Yet, traditions about Jesus appear in many sources outside the Holy Bible. The ancient non-Biblical sources have been valuable because they offer information about Jesus from a non-Biblical perspective. In many instances, these non-Biblical sources confirm or explain the Biblical story as well as the existence of Jesus. Four ancient sources discuss or reference the earthly Jesus: Josephus, Roman historians and other writers, Rabbinic writings, and the Qur’an.
The non-Biblical sources can be divided into two groups: pagan and Jewish. Both groups are limited in their value. There are essentially three pagan sources of importance: Pliny (Epistles x.96), Tacitus (Annals xv.44), and Suetonius (Lives xxv.4). All of these sources date from the second decade of the second century. The main Jewish sources are Josephus (Antiquities) and the Talmud. These non-Biblical sources provide little information about Jesus, but they all establish the fact that He truly lived, that He gathered disciples, performed healings, and that He was condemned to death by Pontius Pilate.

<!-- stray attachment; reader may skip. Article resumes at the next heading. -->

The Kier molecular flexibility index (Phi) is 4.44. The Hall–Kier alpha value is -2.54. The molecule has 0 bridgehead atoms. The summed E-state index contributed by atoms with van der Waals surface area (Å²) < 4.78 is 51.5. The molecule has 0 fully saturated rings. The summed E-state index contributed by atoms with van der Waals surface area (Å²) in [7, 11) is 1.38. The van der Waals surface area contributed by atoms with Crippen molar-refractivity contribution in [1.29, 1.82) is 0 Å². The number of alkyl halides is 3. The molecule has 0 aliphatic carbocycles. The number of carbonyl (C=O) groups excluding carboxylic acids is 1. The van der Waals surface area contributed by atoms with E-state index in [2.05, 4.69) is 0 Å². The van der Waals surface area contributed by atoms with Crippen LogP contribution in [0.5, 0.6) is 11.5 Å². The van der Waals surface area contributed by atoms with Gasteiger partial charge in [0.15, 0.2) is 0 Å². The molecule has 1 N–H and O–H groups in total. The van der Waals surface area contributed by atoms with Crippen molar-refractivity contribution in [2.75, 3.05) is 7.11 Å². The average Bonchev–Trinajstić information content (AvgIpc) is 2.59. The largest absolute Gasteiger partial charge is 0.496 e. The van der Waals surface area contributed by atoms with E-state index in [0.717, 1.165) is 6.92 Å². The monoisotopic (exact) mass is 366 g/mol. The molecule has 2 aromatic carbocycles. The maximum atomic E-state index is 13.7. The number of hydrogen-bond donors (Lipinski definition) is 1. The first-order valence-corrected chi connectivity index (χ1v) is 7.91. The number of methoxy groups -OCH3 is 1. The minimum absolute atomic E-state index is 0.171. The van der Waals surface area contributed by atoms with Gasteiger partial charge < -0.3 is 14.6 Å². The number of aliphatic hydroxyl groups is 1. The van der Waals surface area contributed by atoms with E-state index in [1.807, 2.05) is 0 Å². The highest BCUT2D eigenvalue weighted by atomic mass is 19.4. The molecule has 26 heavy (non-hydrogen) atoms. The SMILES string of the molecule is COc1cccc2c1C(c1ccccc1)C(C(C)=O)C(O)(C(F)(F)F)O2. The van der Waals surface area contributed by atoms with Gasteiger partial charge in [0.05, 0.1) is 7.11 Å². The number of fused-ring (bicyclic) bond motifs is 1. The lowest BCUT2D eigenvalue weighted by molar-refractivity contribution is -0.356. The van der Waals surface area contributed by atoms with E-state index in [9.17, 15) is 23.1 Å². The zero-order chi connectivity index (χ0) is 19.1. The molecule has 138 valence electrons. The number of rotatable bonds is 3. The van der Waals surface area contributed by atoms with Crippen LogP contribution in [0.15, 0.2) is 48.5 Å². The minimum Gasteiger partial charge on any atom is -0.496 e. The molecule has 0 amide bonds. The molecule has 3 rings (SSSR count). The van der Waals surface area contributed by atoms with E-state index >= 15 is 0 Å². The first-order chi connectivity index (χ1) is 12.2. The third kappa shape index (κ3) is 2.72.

Other Biblical sources outside the four Gospels also provide essential knowledge of Jesus’ life. The information from the Books of Acts through Revelation is essentially as follows: Jesus was born a Jew (Galatians 4:4) and was a descendent of David (Romans 1:3). Jesus was gentle (2 Corinthians 10:1); righteous (1 Peter 3:18); sinless (2 Corinthians 5:21); humble (Philippians 2:6); and tempted (Hebrews 2:18; Hebrews 4:15). In addition, Jesus instituted the Lord’s Supper (1 Corinthians 11:23–26), was transfigured (2 Peter 1:17–18), was betrayed (1 Corinthians 11:23), was crucified (1 Corinthians 1:23), rose from the dead (1 Corinthians 15:3–8), and ascended to heaven (Ephesians 4:8).
The major source of information of Jesus is the four Gospels—Matthew, Mark, Luke, and John. Although all four Gospels present the life and teaching of Jesus, each Gospel concentrates on unique features of His life and character. Matthew, Mark, and Luke—the “Synoptic” Gospels—tell the story of Jesus and His public ministry in Galilee. John is separate from the other Gospels. Over 85% of John’s Gospel is unique to Matthew, Mark, and Luke.
Yes, Jesus is real!
Green, Joel. Dictionary of Jesus and the Gospels. Intervarsity Press, 1992.
Draper, Charles. Holman Illustrated Bible Dictionary. Holman Reference, 2003.
Life Application Study Bible. Tyndale House Publishers, 2005.
NIV Study Bible. Zondervan, 2008.
NLT Study Bible. Tyndale House Publishers, 2008.
Meek, James A. One Great Story: Study Guide to the Bible, 2007.